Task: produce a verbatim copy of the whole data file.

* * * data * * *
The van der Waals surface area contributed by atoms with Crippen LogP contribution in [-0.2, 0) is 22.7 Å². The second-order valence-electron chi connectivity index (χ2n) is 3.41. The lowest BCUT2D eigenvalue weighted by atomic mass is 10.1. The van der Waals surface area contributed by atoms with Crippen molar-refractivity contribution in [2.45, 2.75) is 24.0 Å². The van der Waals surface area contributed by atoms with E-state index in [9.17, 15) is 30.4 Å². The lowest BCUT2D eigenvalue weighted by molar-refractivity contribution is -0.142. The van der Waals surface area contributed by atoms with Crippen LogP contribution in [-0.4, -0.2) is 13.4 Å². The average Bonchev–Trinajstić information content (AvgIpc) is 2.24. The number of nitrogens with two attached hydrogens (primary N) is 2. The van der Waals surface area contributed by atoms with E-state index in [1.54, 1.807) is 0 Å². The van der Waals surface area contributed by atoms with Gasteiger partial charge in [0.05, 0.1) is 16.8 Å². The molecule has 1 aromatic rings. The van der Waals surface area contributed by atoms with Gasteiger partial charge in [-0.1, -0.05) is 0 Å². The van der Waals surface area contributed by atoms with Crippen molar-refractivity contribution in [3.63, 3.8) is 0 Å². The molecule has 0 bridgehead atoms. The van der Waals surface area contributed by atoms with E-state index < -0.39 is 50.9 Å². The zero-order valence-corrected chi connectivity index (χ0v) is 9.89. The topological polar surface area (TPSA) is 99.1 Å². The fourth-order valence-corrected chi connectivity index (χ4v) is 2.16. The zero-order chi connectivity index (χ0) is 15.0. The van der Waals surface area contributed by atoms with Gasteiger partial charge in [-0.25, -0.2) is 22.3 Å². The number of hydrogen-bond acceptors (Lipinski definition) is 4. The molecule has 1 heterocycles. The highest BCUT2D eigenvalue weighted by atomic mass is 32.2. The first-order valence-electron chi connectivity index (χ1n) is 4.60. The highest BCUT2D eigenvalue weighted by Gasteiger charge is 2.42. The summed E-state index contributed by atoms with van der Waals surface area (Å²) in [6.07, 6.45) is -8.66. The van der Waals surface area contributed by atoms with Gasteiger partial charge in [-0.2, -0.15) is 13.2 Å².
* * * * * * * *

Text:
The van der Waals surface area contributed by atoms with Crippen LogP contribution in [-0.2, 0) is 22.7 Å². The second-order valence-electron chi connectivity index (χ2n) is 3.41. The lowest BCUT2D eigenvalue weighted by atomic mass is 10.1. The van der Waals surface area contributed by atoms with Crippen molar-refractivity contribution in [2.45, 2.75) is 24.0 Å². The van der Waals surface area contributed by atoms with E-state index in [9.17, 15) is 30.4 Å². The lowest BCUT2D eigenvalue weighted by molar-refractivity contribution is -0.142. The van der Waals surface area contributed by atoms with Crippen LogP contribution in [-0.4, -0.2) is 13.4 Å². The average Bonchev–Trinajstić information content (AvgIpc) is 2.24. The number of nitrogens with two attached hydrogens (primary N) is 2. The van der Waals surface area contributed by atoms with E-state index in [1.54, 1.807) is 0 Å². The van der Waals surface area contributed by atoms with Gasteiger partial charge in [0.05, 0.1) is 16.8 Å². The molecule has 1 aromatic rings. The van der Waals surface area contributed by atoms with Gasteiger partial charge in [-0.1, -0.05) is 0 Å². The van der Waals surface area contributed by atoms with Crippen molar-refractivity contribution in [3.63, 3.8) is 0 Å². The molecule has 0 bridgehead atoms. The van der Waals surface area contributed by atoms with E-state index < -0.39 is 50.9 Å². The zero-order valence-corrected chi connectivity index (χ0v) is 9.89. The topological polar surface area (TPSA) is 99.1 Å². The fourth-order valence-corrected chi connectivity index (χ4v) is 2.16. The zero-order chi connectivity index (χ0) is 15.0. The van der Waals surface area contributed by atoms with Gasteiger partial charge in [-0.25, -0.2) is 22.3 Å². The number of hydrogen-bond acceptors (Lipinski definition) is 4. The molecule has 1 heterocycles. The highest BCUT2D eigenvalue weighted by atomic mass is 32.2. The first-order valence-electron chi connectivity index (χ1n) is 4.60. The highest BCUT2D eigenvalue weighted by Gasteiger charge is 2.42. The summed E-state index contributed by atoms with van der Waals surface area (Å²) in [6.07, 6.45) is -8.66. The van der Waals surface area contributed by atoms with Gasteiger partial charge in [-0.2, -0.15) is 13.2 Å².